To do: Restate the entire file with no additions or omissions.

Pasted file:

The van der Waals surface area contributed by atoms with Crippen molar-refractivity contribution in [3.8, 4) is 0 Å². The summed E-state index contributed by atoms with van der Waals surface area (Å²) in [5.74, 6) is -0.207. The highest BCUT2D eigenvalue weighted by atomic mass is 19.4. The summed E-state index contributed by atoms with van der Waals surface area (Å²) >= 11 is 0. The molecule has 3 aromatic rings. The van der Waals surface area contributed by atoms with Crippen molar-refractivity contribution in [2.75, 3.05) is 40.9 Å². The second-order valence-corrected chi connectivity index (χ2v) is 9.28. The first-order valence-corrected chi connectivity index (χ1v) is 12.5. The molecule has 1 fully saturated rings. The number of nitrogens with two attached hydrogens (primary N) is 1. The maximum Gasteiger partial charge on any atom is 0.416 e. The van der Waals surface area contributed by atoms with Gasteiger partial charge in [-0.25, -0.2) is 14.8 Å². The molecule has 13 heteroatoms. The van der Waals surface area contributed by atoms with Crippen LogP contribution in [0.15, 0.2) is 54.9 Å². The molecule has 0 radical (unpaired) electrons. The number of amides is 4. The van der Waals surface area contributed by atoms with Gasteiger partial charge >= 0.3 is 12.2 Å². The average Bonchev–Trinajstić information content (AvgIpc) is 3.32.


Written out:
The van der Waals surface area contributed by atoms with Crippen molar-refractivity contribution in [3.8, 4) is 0 Å². The summed E-state index contributed by atoms with van der Waals surface area (Å²) in [5.74, 6) is -0.207. The highest BCUT2D eigenvalue weighted by atomic mass is 19.4. The summed E-state index contributed by atoms with van der Waals surface area (Å²) >= 11 is 0. The molecule has 3 aromatic rings. The van der Waals surface area contributed by atoms with Crippen molar-refractivity contribution in [2.75, 3.05) is 40.9 Å². The second-order valence-corrected chi connectivity index (χ2v) is 9.28. The first-order valence-corrected chi connectivity index (χ1v) is 12.5. The molecule has 1 fully saturated rings. The number of nitrogens with two attached hydrogens (primary N) is 1. The maximum Gasteiger partial charge on any atom is 0.416 e. The van der Waals surface area contributed by atoms with Gasteiger partial charge in [-0.25, -0.2) is 14.8 Å². The molecule has 13 heteroatoms. The van der Waals surface area contributed by atoms with Crippen LogP contribution in [0.15, 0.2) is 54.9 Å². The molecule has 0 radical (unpaired) electrons. The number of amides is 4. The van der Waals surface area contributed by atoms with Gasteiger partial charge >= 0.3 is 12.2 Å². The average Bonchev–Trinajstić information content (AvgIpc) is 3.32.